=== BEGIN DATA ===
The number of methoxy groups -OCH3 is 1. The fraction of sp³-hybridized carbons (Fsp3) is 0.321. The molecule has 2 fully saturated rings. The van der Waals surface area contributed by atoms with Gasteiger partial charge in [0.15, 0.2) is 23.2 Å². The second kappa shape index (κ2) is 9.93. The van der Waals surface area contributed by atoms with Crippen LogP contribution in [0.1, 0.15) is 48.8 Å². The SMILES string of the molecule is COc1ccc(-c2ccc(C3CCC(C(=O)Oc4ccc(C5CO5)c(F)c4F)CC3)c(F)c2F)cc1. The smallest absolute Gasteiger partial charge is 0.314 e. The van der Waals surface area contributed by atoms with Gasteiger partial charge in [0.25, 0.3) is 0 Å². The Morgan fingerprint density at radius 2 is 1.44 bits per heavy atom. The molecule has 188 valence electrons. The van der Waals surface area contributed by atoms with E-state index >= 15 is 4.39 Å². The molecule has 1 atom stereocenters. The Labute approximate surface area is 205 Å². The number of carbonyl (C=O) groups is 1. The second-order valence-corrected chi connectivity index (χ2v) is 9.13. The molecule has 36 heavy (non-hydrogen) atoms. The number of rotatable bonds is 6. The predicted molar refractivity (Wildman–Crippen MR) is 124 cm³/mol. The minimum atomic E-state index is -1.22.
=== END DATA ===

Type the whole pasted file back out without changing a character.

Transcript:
The number of methoxy groups -OCH3 is 1. The fraction of sp³-hybridized carbons (Fsp3) is 0.321. The molecule has 2 fully saturated rings. The van der Waals surface area contributed by atoms with Gasteiger partial charge in [0.15, 0.2) is 23.2 Å². The second kappa shape index (κ2) is 9.93. The van der Waals surface area contributed by atoms with Crippen LogP contribution in [0.1, 0.15) is 48.8 Å². The SMILES string of the molecule is COc1ccc(-c2ccc(C3CCC(C(=O)Oc4ccc(C5CO5)c(F)c4F)CC3)c(F)c2F)cc1. The smallest absolute Gasteiger partial charge is 0.314 e. The van der Waals surface area contributed by atoms with Gasteiger partial charge in [0.25, 0.3) is 0 Å². The Morgan fingerprint density at radius 2 is 1.44 bits per heavy atom. The molecule has 188 valence electrons. The van der Waals surface area contributed by atoms with E-state index >= 15 is 4.39 Å². The molecule has 1 atom stereocenters. The Labute approximate surface area is 205 Å². The number of carbonyl (C=O) groups is 1. The second-order valence-corrected chi connectivity index (χ2v) is 9.13. The molecule has 36 heavy (non-hydrogen) atoms. The number of rotatable bonds is 6. The predicted molar refractivity (Wildman–Crippen MR) is 124 cm³/mol. The minimum atomic E-state index is -1.22.